In lieu of an abstract, here is a brief excerpt of the content:

356 18. ‘A great, unlimited world’? Imaginative Locations in the Fairy Tales of Jessie Saxby and Violet Jacob SARAH DUNNIGAN Violet Jacob’s first children’s story collection, The Golden Heart (1904), is full of variations on the familiar fairy tale motif of the ‘maiden in the tower’ (ATU 310). In one tale, the incarcerated fairy tale heroine takes the form of two sisters, ‘Princesses of Japan’, who never leave the enclosure of their father’s palace, except to ‘watch from the walls to see the boats plying up and down, and the great cranes in the shallows fishing’.1 The miniaturism of their lives is thus effectively conjured up by contrast with the spacious symbols of the ‘unlimited world’ perceived beyond their immediate realm. Time and again in Jacob’s volume, place and space are narrative pinpoints which double up as imaginative charts of interiority. From that vantage point, this chapter explores what happens to the fairy tale mode in the hands of two women writers, Jacob from the northeast of Scotland, and Jessie Saxby from the Shetland isles, both writing on the cusp of the late nineteenth and early twentieth centuries. It uses the motif of cartography to suggest the particular paths which they navigated through fairy tale tropes and conventions and to identify the broader imaginative ‘compass points’, as it were, of their fictions. These, the chapter suggests, are evoked by literal and figurative embodiments of particular ideas of ‘northernness’, ‘home’, and ‘elsewhere’. And, especially in Jacob’s case, they also reside in the emotional and psychological spaces of these fictions which unlock a world of desire and longing. Such locations also open up the ways in which their work inhabits another threshold – this time between what might be termed tradition and experimentalism . In all its potentially ‘unlimited’ diversity, the fairy tale arguably offers Saxby and Jacob a mode which is both restrictive, in aspects of its formulaic narrative and moral inheritance, and yet capacious in its embrace of the aesthetic and emotional possibilities which the genre also licenses.2 357 imaginative locations: jessie saxby and violet jacob Neither Saxby nor Jacob’s fairy tales for children are well-known, nor given much attention within their highly varied bodies of creative work. This is perhaps because it can be perceived as a threefold marginal genre: popular; for children; by women.3 Neither writer, as far as I am aware, directly knew the other, though they have a shared inheritance in that they both came from privileged socio-cultural and political backgrounds, and had common interests in the imaginative and moral education of children.4 Despite this, their work strikingly constitutes two different imaginative directions taken by the fin-de-siècle children’s fairy tale in Scotland. In order to illustrate this divergence, this chapter focuses on one volume by each writer – Jacob’s The Golden Heart and Saxby’s Snow Dreams, or Funny Fancies for Little Folks – as a particular window onto their fantastical worlds. Both books emerge in the wake of the traditionally conceived ‘golden age’ of British children’s literature, famously populated by the imaginative worlds of Lewis Carroll, Charles Kingsley, and Christina Rossetti among others. They also implicitly belong to a lineage of late nineteenth-century Scottish ‘fabulists’ and ‘fantasists’ such as George MacDonald, R. L. Stevenson, and Andrew Lang, whose work also encompassed child readerships, though the demarcation between adult and child audiences for fantasy (frequently a subject of contention) was made deliberately fluid by writers such as MacDonald, and echoes through Jacob’s writing in particular. The first incarnation of J. M. Barrie’s Peter Pan appears in the same year as Jacob’s collection. Prior to this particular flourishing, the fairy tale in Scotland, as it were, had made its way through deep-rooted oral traditions, popular chapbook heritage, and folktale collection and creation. Along the way it had drawn some censure from moralists (the perceived imaginative excesses of some chapbooks were considered as ‘youth’s poison’, for instance) before MacDonald’s pivotal essay, ‘The Fantastic Imagination’, re-conceived its artistic and spiritual capacities. Fairy tales famously courted the disapproval of educational moralists such as Sarah Trimmer because they corrupted cherished values of church and state and might make children believe in magic and ‘superstition’. Women in particular were meant to be the guardians and nurturers of children, in literature as in life, so should shun putting ‘dangerously’ fantastical things into print.5 358 sarah dunnigan Significantly, however, in the...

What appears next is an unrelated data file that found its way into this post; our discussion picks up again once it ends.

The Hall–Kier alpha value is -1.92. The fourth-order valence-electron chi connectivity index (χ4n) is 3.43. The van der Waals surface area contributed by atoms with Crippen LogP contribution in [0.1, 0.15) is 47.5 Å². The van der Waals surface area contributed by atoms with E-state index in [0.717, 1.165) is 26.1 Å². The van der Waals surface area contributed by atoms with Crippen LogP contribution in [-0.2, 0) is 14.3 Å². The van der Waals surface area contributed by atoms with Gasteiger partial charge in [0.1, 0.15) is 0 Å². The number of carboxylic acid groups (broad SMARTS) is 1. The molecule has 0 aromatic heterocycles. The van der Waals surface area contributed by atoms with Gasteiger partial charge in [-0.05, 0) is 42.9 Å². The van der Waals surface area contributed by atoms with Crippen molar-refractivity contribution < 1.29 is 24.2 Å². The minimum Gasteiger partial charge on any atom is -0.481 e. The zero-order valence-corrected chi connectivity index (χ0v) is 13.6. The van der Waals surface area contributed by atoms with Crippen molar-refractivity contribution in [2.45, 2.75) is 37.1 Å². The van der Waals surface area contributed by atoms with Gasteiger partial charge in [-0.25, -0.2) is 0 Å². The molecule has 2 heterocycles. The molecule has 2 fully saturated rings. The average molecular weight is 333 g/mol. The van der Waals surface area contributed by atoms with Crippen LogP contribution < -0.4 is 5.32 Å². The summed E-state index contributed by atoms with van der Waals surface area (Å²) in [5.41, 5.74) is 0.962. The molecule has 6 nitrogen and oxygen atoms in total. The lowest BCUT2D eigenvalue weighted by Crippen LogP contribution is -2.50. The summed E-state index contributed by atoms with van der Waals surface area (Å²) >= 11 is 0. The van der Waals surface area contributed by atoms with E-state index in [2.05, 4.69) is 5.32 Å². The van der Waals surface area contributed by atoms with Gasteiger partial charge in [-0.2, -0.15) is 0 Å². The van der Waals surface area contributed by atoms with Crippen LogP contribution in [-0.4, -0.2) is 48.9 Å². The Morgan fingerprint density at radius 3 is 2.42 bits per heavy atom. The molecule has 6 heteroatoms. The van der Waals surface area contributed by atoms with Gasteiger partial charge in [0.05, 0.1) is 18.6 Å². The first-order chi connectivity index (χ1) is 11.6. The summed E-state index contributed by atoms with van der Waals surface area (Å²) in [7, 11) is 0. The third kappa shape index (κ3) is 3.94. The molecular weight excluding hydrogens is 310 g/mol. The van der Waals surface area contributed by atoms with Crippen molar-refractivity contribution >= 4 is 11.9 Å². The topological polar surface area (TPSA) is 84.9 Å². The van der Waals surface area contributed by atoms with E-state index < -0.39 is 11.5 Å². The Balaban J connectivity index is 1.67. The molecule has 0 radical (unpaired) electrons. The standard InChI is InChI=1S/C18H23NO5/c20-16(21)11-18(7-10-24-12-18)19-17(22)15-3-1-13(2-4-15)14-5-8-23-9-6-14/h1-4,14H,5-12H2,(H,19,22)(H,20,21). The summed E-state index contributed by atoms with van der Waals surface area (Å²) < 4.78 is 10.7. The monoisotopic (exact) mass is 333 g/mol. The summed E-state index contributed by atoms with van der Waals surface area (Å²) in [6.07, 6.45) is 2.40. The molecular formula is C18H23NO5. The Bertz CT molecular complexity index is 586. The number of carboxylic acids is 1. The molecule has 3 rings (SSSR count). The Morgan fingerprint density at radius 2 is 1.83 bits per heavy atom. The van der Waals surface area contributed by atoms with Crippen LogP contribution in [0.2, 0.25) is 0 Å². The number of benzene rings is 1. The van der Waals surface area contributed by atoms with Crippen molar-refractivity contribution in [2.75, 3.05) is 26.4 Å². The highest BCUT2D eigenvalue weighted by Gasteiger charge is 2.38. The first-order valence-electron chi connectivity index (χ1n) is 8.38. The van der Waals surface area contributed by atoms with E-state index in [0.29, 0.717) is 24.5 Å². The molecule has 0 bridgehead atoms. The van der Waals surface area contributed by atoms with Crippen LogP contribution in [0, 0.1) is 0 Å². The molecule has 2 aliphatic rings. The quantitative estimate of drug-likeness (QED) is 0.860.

Additional Information

Related ISBN
MARC Record
Launched on MUSE
Open Access
Back To Top

This website uses cookies to ensure you get the best experience on our website. Without cookies your experience may not be seamless.